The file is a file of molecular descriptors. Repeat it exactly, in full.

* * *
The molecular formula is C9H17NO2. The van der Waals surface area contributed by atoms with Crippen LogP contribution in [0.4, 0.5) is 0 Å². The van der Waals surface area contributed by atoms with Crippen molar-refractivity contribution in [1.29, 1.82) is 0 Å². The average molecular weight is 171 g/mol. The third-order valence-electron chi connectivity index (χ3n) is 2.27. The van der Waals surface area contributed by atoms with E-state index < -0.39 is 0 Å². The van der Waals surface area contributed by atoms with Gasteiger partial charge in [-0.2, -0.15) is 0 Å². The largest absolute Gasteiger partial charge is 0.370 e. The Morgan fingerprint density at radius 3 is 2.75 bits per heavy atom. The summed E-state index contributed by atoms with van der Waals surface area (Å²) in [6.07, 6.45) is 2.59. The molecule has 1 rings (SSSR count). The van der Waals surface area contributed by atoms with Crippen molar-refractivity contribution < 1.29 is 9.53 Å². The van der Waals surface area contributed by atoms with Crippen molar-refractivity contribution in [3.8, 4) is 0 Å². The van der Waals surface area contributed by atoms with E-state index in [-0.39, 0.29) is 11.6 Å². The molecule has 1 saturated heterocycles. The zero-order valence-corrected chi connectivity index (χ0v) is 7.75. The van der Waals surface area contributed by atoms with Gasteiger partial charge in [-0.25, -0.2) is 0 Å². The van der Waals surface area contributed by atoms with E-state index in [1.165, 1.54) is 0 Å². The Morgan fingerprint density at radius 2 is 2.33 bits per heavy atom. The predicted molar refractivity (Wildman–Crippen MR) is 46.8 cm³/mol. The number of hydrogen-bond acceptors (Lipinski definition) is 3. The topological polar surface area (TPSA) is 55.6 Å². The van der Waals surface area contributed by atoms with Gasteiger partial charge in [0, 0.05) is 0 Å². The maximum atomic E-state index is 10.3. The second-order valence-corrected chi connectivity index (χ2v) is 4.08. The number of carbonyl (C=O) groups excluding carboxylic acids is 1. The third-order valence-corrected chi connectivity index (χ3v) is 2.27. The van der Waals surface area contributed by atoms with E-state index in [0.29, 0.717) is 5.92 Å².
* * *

The molecular formula is C9H17NO2. The van der Waals surface area contributed by atoms with Crippen LogP contribution in [0.4, 0.5) is 0 Å². The van der Waals surface area contributed by atoms with Crippen molar-refractivity contribution in [1.29, 1.82) is 0 Å². The average molecular weight is 171 g/mol. The third-order valence-electron chi connectivity index (χ3n) is 2.27. The van der Waals surface area contributed by atoms with E-state index < -0.39 is 0 Å². The van der Waals surface area contributed by atoms with Gasteiger partial charge in [-0.2, -0.15) is 0 Å². The largest absolute Gasteiger partial charge is 0.370 e. The Morgan fingerprint density at radius 3 is 2.75 bits per heavy atom. The summed E-state index contributed by atoms with van der Waals surface area (Å²) in [6.07, 6.45) is 2.59. The molecule has 1 rings (SSSR count). The van der Waals surface area contributed by atoms with Crippen molar-refractivity contribution < 1.29 is 9.53 Å². The van der Waals surface area contributed by atoms with Crippen molar-refractivity contribution in [3.8, 4) is 0 Å². The van der Waals surface area contributed by atoms with E-state index in [-0.39, 0.29) is 11.6 Å². The molecule has 1 saturated heterocycles. The zero-order valence-corrected chi connectivity index (χ0v) is 7.75. The van der Waals surface area contributed by atoms with Gasteiger partial charge in [-0.25, -0.2) is 0 Å². The van der Waals surface area contributed by atoms with E-state index in [1.165, 1.54) is 0 Å². The Morgan fingerprint density at radius 2 is 2.33 bits per heavy atom. The predicted molar refractivity (Wildman–Crippen MR) is 46.8 cm³/mol. The number of hydrogen-bond acceptors (Lipinski definition) is 3. The topological polar surface area (TPSA) is 55.6 Å². The van der Waals surface area contributed by atoms with Gasteiger partial charge in [0, 0.05) is 0 Å². The maximum atomic E-state index is 10.3. The second-order valence-corrected chi connectivity index (χ2v) is 4.08. The number of carbonyl (C=O) groups excluding carboxylic acids is 1. The third-order valence-corrected chi connectivity index (χ3v) is 2.27. The van der Waals surface area contributed by atoms with E-state index in [0.29, 0.717) is 5.92 Å².